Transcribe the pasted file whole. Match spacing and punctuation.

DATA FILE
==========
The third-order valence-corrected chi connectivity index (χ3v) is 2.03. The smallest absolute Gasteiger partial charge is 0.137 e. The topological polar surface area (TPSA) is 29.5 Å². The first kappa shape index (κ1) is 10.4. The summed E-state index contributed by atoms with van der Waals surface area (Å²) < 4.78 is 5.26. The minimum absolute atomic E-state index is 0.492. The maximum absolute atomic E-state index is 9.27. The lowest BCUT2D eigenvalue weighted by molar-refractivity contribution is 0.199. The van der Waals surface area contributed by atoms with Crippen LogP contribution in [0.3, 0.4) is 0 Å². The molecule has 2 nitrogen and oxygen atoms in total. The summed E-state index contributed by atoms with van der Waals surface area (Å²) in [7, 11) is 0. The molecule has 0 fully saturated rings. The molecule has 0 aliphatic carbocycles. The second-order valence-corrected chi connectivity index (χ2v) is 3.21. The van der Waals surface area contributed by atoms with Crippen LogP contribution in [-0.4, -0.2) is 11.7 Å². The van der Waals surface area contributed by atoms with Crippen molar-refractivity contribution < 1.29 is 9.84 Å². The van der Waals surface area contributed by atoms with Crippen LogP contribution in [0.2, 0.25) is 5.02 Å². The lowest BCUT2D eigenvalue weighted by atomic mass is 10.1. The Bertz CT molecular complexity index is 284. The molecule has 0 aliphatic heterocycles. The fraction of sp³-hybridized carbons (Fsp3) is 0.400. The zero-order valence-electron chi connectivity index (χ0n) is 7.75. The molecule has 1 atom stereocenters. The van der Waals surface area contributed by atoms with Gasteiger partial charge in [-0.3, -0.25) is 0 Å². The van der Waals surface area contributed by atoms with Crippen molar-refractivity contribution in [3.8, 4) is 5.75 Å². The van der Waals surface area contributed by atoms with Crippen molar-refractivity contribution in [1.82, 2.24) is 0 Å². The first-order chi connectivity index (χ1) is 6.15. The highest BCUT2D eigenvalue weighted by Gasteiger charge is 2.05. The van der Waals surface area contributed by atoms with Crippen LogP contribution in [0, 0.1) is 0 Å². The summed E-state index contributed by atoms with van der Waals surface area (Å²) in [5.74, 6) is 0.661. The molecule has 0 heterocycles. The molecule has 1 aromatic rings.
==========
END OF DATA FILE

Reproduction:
The third-order valence-corrected chi connectivity index (χ3v) is 2.03. The smallest absolute Gasteiger partial charge is 0.137 e. The topological polar surface area (TPSA) is 29.5 Å². The first kappa shape index (κ1) is 10.4. The summed E-state index contributed by atoms with van der Waals surface area (Å²) < 4.78 is 5.26. The minimum absolute atomic E-state index is 0.492. The maximum absolute atomic E-state index is 9.27. The lowest BCUT2D eigenvalue weighted by molar-refractivity contribution is 0.199. The van der Waals surface area contributed by atoms with Crippen LogP contribution in [0.3, 0.4) is 0 Å². The molecule has 2 nitrogen and oxygen atoms in total. The summed E-state index contributed by atoms with van der Waals surface area (Å²) in [7, 11) is 0. The molecule has 0 fully saturated rings. The molecule has 0 aliphatic carbocycles. The second-order valence-corrected chi connectivity index (χ2v) is 3.21. The van der Waals surface area contributed by atoms with Crippen LogP contribution in [-0.4, -0.2) is 11.7 Å². The van der Waals surface area contributed by atoms with Crippen molar-refractivity contribution < 1.29 is 9.84 Å². The van der Waals surface area contributed by atoms with Crippen LogP contribution in [0.2, 0.25) is 5.02 Å². The lowest BCUT2D eigenvalue weighted by atomic mass is 10.1. The Bertz CT molecular complexity index is 284. The molecule has 0 aliphatic heterocycles. The fraction of sp³-hybridized carbons (Fsp3) is 0.400. The zero-order valence-electron chi connectivity index (χ0n) is 7.75. The molecule has 1 atom stereocenters. The van der Waals surface area contributed by atoms with Gasteiger partial charge in [-0.3, -0.25) is 0 Å². The van der Waals surface area contributed by atoms with Crippen molar-refractivity contribution in [3.8, 4) is 5.75 Å². The van der Waals surface area contributed by atoms with Crippen molar-refractivity contribution in [1.82, 2.24) is 0 Å². The first-order chi connectivity index (χ1) is 6.15. The highest BCUT2D eigenvalue weighted by Gasteiger charge is 2.05. The van der Waals surface area contributed by atoms with Crippen LogP contribution in [0, 0.1) is 0 Å². The summed E-state index contributed by atoms with van der Waals surface area (Å²) in [5.74, 6) is 0.661. The molecule has 0 heterocycles. The molecule has 1 aromatic rings.